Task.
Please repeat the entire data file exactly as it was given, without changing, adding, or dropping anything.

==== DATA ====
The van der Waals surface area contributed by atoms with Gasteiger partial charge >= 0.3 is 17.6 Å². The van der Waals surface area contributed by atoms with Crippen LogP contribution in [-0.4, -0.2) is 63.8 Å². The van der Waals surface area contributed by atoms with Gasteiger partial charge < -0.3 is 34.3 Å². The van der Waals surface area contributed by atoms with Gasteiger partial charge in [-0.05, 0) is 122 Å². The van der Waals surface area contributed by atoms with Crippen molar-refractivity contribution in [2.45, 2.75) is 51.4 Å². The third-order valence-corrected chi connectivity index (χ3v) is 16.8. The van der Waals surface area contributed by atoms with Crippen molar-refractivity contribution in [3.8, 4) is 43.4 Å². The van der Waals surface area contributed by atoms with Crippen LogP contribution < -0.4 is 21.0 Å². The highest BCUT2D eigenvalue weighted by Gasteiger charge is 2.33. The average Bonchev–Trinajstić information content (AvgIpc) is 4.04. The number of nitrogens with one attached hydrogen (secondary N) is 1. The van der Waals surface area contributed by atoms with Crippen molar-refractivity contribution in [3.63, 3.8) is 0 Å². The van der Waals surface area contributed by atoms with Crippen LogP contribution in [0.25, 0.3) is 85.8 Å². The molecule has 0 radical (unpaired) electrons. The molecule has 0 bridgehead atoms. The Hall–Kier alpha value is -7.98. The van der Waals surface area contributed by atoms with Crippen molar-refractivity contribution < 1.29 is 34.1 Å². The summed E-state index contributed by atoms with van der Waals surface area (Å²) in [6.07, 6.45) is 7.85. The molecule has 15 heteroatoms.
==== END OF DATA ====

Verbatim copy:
The van der Waals surface area contributed by atoms with Gasteiger partial charge >= 0.3 is 17.6 Å². The van der Waals surface area contributed by atoms with Crippen LogP contribution in [-0.4, -0.2) is 63.8 Å². The van der Waals surface area contributed by atoms with Gasteiger partial charge < -0.3 is 34.3 Å². The van der Waals surface area contributed by atoms with Gasteiger partial charge in [-0.05, 0) is 122 Å². The van der Waals surface area contributed by atoms with Crippen molar-refractivity contribution in [2.45, 2.75) is 51.4 Å². The third-order valence-corrected chi connectivity index (χ3v) is 16.8. The van der Waals surface area contributed by atoms with Crippen molar-refractivity contribution in [3.8, 4) is 43.4 Å². The van der Waals surface area contributed by atoms with Crippen LogP contribution < -0.4 is 21.0 Å². The highest BCUT2D eigenvalue weighted by Gasteiger charge is 2.33. The average Bonchev–Trinajstić information content (AvgIpc) is 4.04. The number of nitrogens with one attached hydrogen (secondary N) is 1. The van der Waals surface area contributed by atoms with Crippen molar-refractivity contribution in [3.63, 3.8) is 0 Å². The van der Waals surface area contributed by atoms with Crippen LogP contribution in [0.25, 0.3) is 85.8 Å². The molecule has 0 radical (unpaired) electrons. The molecule has 0 bridgehead atoms. The Hall–Kier alpha value is -7.98. The van der Waals surface area contributed by atoms with Crippen molar-refractivity contribution < 1.29 is 34.1 Å². The summed E-state index contributed by atoms with van der Waals surface area (Å²) in [6.07, 6.45) is 7.85. The molecule has 15 heteroatoms.